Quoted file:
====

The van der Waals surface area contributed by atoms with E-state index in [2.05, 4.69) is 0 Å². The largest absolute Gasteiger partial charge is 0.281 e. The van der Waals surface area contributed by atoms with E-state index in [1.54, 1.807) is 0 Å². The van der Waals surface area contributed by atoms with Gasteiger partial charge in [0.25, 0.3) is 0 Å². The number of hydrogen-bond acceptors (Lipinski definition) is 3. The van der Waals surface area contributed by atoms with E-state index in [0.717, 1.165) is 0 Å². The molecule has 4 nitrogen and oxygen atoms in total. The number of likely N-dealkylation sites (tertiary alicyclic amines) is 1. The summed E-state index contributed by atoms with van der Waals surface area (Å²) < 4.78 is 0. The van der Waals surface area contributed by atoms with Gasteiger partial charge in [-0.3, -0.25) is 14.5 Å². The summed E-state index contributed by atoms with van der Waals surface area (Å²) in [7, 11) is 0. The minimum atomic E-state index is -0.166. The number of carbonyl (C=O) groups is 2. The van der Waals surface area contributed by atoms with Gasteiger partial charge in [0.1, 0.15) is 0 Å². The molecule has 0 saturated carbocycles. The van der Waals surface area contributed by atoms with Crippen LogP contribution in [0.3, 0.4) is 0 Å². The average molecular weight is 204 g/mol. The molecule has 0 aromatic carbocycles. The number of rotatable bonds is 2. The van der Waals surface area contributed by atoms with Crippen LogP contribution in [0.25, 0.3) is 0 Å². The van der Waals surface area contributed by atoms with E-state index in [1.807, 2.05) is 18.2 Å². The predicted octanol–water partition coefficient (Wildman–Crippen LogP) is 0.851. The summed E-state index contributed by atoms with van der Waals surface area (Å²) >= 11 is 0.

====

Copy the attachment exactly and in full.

The van der Waals surface area contributed by atoms with E-state index in [2.05, 4.69) is 0 Å². The largest absolute Gasteiger partial charge is 0.281 e. The van der Waals surface area contributed by atoms with E-state index in [1.54, 1.807) is 0 Å². The van der Waals surface area contributed by atoms with Gasteiger partial charge in [0.25, 0.3) is 0 Å². The number of hydrogen-bond acceptors (Lipinski definition) is 3. The van der Waals surface area contributed by atoms with E-state index in [0.717, 1.165) is 0 Å². The molecule has 4 nitrogen and oxygen atoms in total. The number of likely N-dealkylation sites (tertiary alicyclic amines) is 1. The summed E-state index contributed by atoms with van der Waals surface area (Å²) < 4.78 is 0. The van der Waals surface area contributed by atoms with Gasteiger partial charge in [-0.3, -0.25) is 14.5 Å². The summed E-state index contributed by atoms with van der Waals surface area (Å²) in [7, 11) is 0. The minimum atomic E-state index is -0.166. The number of carbonyl (C=O) groups is 2. The van der Waals surface area contributed by atoms with Gasteiger partial charge in [0.1, 0.15) is 0 Å². The molecule has 0 saturated carbocycles. The van der Waals surface area contributed by atoms with Crippen LogP contribution in [0.3, 0.4) is 0 Å². The average molecular weight is 204 g/mol. The molecule has 0 aromatic carbocycles. The number of rotatable bonds is 2. The van der Waals surface area contributed by atoms with Crippen LogP contribution in [0.25, 0.3) is 0 Å². The van der Waals surface area contributed by atoms with E-state index in [1.807, 2.05) is 18.2 Å². The predicted octanol–water partition coefficient (Wildman–Crippen LogP) is 0.851. The summed E-state index contributed by atoms with van der Waals surface area (Å²) >= 11 is 0.